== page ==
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Tomblin, Maloney set for rematch

CHARLESTON, W.Va. -- Primary voters set up a rematch between Gov. Earl Ray Tomblin and Republican Bill Maloney on Tuesday, while also picking candidates in several other state level races.

With 25 percent of precincts reporting, Maloney overcame GOP rival Ralph William Clark with 86 percent, while Tomblin bested fellow Democrat Arne Moltis with 84 percent. Tomblin narrowly defeated Maloney in last year's special gubernatorial election for an unexpired term. The office is now up for a full, four-year term.

Of the five Democrats seeking a chance to succeed retiring Agriculture Commissioner Gus Douglass, Shepherd, a conservation district official, had 30 percent of the vote while state Sen. Walt Helmick followed closely at 29 percent. Kent Leonhardt is unopposed in the GOP primary for that office.

Senate Minority Leader Mike Hall had 56 percent of the vote to Putnam County assistant prosecutor Steve Connolly's 43 percent in the GOP primary for state treasurer. The nominee will challenge incumbent Treasurer John Perdue. A Democrat, Perdue is assured his party's nomination as are Secretary of State Natalie Tennant, Attorney General Darrell McGraw and Auditor Glen Gainer. Each will face a GOP opponent in November.

Adam Jones, a 31-year-old Democrat and teacher from Cross Lanes, said he was aware of recent statements from Sen. Joe Manchin and Tomblin that they weren't sure whether they'd support President Obama in the November election. Jones voted for Tomblin and Manchin anyway.

"It takes a lot of guts to come out and say that you don't agree with the president who belongs to the party you're in,'' Jones said.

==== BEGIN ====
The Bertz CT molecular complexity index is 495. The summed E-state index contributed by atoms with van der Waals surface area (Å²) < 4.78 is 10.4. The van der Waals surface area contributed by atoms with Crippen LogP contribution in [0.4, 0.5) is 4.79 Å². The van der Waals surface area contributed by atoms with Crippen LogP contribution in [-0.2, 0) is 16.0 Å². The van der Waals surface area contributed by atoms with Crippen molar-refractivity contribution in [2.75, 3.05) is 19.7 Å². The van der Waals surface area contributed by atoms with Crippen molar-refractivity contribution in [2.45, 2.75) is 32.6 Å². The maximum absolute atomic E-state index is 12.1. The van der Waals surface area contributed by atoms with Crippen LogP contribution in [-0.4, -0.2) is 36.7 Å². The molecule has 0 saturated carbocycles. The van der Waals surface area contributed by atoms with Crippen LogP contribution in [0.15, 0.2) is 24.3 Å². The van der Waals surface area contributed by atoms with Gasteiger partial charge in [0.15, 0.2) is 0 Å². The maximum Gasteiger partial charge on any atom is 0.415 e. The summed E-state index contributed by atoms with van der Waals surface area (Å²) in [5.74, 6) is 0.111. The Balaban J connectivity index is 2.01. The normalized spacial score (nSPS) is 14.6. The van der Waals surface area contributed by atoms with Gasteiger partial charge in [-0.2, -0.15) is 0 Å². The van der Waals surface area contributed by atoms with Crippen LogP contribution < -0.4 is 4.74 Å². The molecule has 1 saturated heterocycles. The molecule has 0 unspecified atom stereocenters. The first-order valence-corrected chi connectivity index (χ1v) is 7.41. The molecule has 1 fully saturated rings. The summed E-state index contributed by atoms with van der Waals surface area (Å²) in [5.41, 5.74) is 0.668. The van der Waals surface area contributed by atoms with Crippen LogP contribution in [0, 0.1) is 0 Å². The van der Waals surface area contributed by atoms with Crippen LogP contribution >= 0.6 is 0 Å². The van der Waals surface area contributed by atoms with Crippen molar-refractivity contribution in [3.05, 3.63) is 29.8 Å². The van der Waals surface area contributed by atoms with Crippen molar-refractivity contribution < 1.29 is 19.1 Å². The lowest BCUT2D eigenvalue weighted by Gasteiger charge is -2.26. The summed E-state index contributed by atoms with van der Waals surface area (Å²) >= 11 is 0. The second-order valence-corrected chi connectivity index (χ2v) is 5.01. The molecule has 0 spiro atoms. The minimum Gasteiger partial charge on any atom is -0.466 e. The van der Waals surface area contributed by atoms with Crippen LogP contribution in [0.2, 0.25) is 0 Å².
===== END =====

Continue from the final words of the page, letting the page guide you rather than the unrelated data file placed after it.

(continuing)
Wanda Goodwin, a 61-year-old Republican who said she sometimes sides with Democrats, agreed with Jones.

"It makes me like them more,'' said Goodwin, executive director of the state Board of Veterinary Medicine.

But the stances of Manchin and Tomblin dismayed Democrat Maria Gaddis. The academic adviser at West Virginia University in Morgantown voted for President Obama, though she said she isn't sure he can win the state.

"It bothers me tremendously. Yes, it does,'' said Gaddis, who also took her 19-year-old daughter to vote at Morgantown High School. "It made me kind of leery about voting for the both of them because I'm concerned about the way they're going to vote. That makes a difference.''

Ultimately, she did vote for both Manchin and Tomblin.

"I have to keep hope that they will indeed vote for Barack Obama,'' she said.

Democrat Adam Polinski also voted for Obama but declined to choose either Tomblin or his primary opponent. The 48-year-old Morgantown man doesn't know who he'll support this fall.

"I don't really like any of the candidates,'' he said. Polinski also said, "Gov. Tomblin has got to be the favorite. He's a conservative Democrat, and that seems to be the recipe for success in a lot of West Virginia races.''

The legislative races are the first since the redrawing of districts in response to the 2010 Census. House districts, for instance, have increased from 58 to 67 and include more single-member districts. But a relative handful of these seats are contested in the primary. Just six of the 17 Senate seats have multiple candidates, for instance, all of them on the Democratic ballot. Democrats hold a majority of seats in both chambers.

Tennant said more than 61,400 voters already have cast early in-person or absentee ballots, down by about 10,000 votes from the 2008 primary's early voting period.

Associated Press writers John Raby in Charleston and Vicki Smith in Morgantown contributed to this report.


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